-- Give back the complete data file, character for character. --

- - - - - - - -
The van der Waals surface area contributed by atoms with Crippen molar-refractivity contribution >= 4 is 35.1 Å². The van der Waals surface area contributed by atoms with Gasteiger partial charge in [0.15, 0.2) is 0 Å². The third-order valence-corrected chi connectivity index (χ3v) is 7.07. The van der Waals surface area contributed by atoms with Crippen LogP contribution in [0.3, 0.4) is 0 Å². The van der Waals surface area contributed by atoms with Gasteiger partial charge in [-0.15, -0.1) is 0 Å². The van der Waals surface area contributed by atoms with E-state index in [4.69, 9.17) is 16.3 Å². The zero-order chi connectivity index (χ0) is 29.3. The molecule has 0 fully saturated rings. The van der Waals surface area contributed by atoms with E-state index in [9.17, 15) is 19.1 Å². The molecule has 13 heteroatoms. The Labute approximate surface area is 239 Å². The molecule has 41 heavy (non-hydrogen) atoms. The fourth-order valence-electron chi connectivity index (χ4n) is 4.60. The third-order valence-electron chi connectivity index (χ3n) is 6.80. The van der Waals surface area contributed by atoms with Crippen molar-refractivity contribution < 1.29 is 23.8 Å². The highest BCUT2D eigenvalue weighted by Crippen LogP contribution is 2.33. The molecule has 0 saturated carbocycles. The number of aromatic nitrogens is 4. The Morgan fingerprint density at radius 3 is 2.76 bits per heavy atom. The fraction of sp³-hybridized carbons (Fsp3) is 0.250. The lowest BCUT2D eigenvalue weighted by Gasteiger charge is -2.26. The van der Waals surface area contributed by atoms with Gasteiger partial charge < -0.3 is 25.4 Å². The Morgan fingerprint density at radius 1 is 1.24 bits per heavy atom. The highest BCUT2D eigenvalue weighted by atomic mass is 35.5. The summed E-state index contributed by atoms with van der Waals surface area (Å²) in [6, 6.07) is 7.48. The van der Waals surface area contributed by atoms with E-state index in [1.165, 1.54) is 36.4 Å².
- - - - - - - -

The van der Waals surface area contributed by atoms with Crippen molar-refractivity contribution >= 4 is 35.1 Å². The van der Waals surface area contributed by atoms with Gasteiger partial charge in [0.15, 0.2) is 0 Å². The third-order valence-corrected chi connectivity index (χ3v) is 7.07. The van der Waals surface area contributed by atoms with Crippen LogP contribution in [0.3, 0.4) is 0 Å². The van der Waals surface area contributed by atoms with Gasteiger partial charge in [-0.15, -0.1) is 0 Å². The van der Waals surface area contributed by atoms with E-state index in [4.69, 9.17) is 16.3 Å². The zero-order chi connectivity index (χ0) is 29.3. The molecule has 0 fully saturated rings. The van der Waals surface area contributed by atoms with E-state index in [9.17, 15) is 19.1 Å². The molecule has 13 heteroatoms. The Labute approximate surface area is 239 Å². The molecule has 41 heavy (non-hydrogen) atoms. The fourth-order valence-electron chi connectivity index (χ4n) is 4.60. The third-order valence-electron chi connectivity index (χ3n) is 6.80. The van der Waals surface area contributed by atoms with Crippen molar-refractivity contribution < 1.29 is 23.8 Å². The highest BCUT2D eigenvalue weighted by Crippen LogP contribution is 2.33. The molecule has 0 saturated carbocycles. The number of aromatic nitrogens is 4. The Morgan fingerprint density at radius 3 is 2.76 bits per heavy atom. The fraction of sp³-hybridized carbons (Fsp3) is 0.250. The lowest BCUT2D eigenvalue weighted by Gasteiger charge is -2.26. The van der Waals surface area contributed by atoms with Gasteiger partial charge < -0.3 is 25.4 Å². The Morgan fingerprint density at radius 1 is 1.24 bits per heavy atom. The highest BCUT2D eigenvalue weighted by atomic mass is 35.5. The summed E-state index contributed by atoms with van der Waals surface area (Å²) in [6, 6.07) is 7.48. The van der Waals surface area contributed by atoms with E-state index in [1.165, 1.54) is 36.4 Å².